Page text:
Sushi made with deer meat, anyone? How about a slice of raw horse on that rice?
These are some of the most extreme alternatives being considered by Japanese chefs as shortages of tuna threaten to remove it from Japan’s sushi menus — something as unthinkable here as baseball without hot dogs or Texas without barbecue.
In this seafood-crazed country, tuna is king. From maguro to otoro, the Japanese seem to have almost as many words for tuna and its edible parts as the French have names for cheese. So when global fishing bodies recently began lowering the limits on catches in the world’s rapidly depleting tuna fisheries, Japan fell into a national panic.
Nightly news programs ran in-depth reports of how higher prices were driving top-grade tuna off supermarket shelves and the revolving conveyer belts at sushi chain stores. At nicer restaurants, sushi chefs began experimenting with substitutes, from cheaper varieties of fish to terrestrial alternatives and even, heaven forbid, American sushi variations like avocado rolls.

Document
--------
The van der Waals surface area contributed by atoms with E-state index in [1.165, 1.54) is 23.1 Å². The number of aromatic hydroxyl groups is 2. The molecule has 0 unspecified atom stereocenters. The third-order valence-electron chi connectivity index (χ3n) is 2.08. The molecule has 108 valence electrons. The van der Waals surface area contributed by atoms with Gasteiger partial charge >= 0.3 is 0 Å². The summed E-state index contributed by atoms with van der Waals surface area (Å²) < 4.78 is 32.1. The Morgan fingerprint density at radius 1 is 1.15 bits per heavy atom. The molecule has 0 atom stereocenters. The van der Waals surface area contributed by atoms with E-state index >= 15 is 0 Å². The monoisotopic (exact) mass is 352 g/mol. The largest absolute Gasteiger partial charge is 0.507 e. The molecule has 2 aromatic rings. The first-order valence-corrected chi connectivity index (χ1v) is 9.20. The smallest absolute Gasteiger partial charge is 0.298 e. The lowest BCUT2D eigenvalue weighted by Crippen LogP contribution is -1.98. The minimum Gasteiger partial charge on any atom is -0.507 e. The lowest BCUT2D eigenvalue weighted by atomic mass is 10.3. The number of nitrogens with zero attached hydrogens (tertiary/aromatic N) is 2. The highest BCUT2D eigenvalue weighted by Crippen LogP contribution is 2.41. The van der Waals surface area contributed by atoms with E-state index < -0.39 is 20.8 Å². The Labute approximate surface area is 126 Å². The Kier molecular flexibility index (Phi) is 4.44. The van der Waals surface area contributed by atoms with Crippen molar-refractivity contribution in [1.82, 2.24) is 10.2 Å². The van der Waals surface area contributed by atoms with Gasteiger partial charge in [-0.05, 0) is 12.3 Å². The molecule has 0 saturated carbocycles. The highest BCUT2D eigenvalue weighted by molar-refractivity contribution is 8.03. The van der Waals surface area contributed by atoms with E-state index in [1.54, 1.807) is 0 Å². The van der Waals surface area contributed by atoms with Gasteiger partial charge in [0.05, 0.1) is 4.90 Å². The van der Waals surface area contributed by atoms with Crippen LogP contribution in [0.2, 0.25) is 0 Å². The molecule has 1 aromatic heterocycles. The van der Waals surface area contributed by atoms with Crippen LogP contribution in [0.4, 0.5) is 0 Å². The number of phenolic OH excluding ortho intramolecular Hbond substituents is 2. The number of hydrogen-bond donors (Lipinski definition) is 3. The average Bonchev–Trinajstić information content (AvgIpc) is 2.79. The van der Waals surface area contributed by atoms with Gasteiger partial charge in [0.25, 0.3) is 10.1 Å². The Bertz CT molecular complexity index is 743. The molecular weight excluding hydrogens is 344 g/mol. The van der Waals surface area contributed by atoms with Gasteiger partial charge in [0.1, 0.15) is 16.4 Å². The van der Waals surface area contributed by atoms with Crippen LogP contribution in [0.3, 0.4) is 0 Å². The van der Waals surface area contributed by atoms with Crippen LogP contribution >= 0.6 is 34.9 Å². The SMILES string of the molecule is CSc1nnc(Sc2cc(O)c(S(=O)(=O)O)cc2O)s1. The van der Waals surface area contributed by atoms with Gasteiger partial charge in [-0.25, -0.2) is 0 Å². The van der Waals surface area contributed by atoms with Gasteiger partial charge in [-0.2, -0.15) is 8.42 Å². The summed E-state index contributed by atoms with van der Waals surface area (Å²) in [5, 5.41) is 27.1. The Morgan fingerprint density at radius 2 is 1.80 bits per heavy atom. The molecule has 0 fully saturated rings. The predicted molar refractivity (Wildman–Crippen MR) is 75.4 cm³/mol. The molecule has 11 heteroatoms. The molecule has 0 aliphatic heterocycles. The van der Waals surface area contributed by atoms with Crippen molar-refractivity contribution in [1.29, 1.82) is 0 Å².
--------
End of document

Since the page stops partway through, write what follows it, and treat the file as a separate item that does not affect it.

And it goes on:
“It’s like America running out of steak,” said Tadashi Yamagata, vice chairman of Japan’s national union of sushi chefs. “Sushi without tuna just would not be sushi.”
The problem is the growing appetite for sushi and sashimi outside Japan, not only in the United States but also in countries with new wealth, like Russia, South Korea and China. And the problem will not go away. Fishing experts say that the shortages and rising prices will only become more severe as the population of bluefin tuna — the big, slow-maturing type most favored in sushi — fails to keep up with worldwide demand.
[Via NY Times]